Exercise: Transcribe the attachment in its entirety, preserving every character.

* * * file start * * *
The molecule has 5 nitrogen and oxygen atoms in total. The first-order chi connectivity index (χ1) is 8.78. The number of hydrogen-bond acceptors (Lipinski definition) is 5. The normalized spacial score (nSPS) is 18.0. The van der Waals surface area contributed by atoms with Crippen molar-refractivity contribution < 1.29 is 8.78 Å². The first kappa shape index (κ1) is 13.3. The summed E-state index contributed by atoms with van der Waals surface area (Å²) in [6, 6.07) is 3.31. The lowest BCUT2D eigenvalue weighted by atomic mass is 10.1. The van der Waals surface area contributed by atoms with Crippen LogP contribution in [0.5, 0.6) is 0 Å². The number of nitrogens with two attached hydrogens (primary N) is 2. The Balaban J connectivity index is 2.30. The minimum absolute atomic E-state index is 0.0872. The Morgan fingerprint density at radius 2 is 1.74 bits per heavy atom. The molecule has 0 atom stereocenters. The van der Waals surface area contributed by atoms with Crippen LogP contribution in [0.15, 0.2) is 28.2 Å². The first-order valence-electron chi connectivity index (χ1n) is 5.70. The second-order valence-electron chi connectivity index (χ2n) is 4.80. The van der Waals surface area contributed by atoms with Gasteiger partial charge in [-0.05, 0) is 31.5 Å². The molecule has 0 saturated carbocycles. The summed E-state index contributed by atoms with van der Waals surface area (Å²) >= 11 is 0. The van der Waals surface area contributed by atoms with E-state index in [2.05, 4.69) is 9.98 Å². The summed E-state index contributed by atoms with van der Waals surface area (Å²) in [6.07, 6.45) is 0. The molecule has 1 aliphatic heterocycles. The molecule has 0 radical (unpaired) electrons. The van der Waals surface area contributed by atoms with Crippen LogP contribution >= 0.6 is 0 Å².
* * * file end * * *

The molecule has 5 nitrogen and oxygen atoms in total. The first-order chi connectivity index (χ1) is 8.78. The number of hydrogen-bond acceptors (Lipinski definition) is 5. The normalized spacial score (nSPS) is 18.0. The van der Waals surface area contributed by atoms with Crippen molar-refractivity contribution < 1.29 is 8.78 Å². The first kappa shape index (κ1) is 13.3. The summed E-state index contributed by atoms with van der Waals surface area (Å²) in [6, 6.07) is 3.31. The lowest BCUT2D eigenvalue weighted by atomic mass is 10.1. The van der Waals surface area contributed by atoms with Crippen LogP contribution in [0.5, 0.6) is 0 Å². The number of nitrogens with two attached hydrogens (primary N) is 2. The Balaban J connectivity index is 2.30. The minimum absolute atomic E-state index is 0.0872. The Morgan fingerprint density at radius 2 is 1.74 bits per heavy atom. The molecule has 0 atom stereocenters. The van der Waals surface area contributed by atoms with Crippen LogP contribution in [0.15, 0.2) is 28.2 Å². The first-order valence-electron chi connectivity index (χ1n) is 5.70. The second-order valence-electron chi connectivity index (χ2n) is 4.80. The van der Waals surface area contributed by atoms with Gasteiger partial charge in [-0.05, 0) is 31.5 Å². The molecule has 0 saturated carbocycles. The summed E-state index contributed by atoms with van der Waals surface area (Å²) >= 11 is 0. The van der Waals surface area contributed by atoms with E-state index in [2.05, 4.69) is 9.98 Å². The summed E-state index contributed by atoms with van der Waals surface area (Å²) in [6.07, 6.45) is 0. The molecule has 1 aliphatic heterocycles. The molecule has 0 radical (unpaired) electrons. The van der Waals surface area contributed by atoms with Crippen LogP contribution >= 0.6 is 0 Å².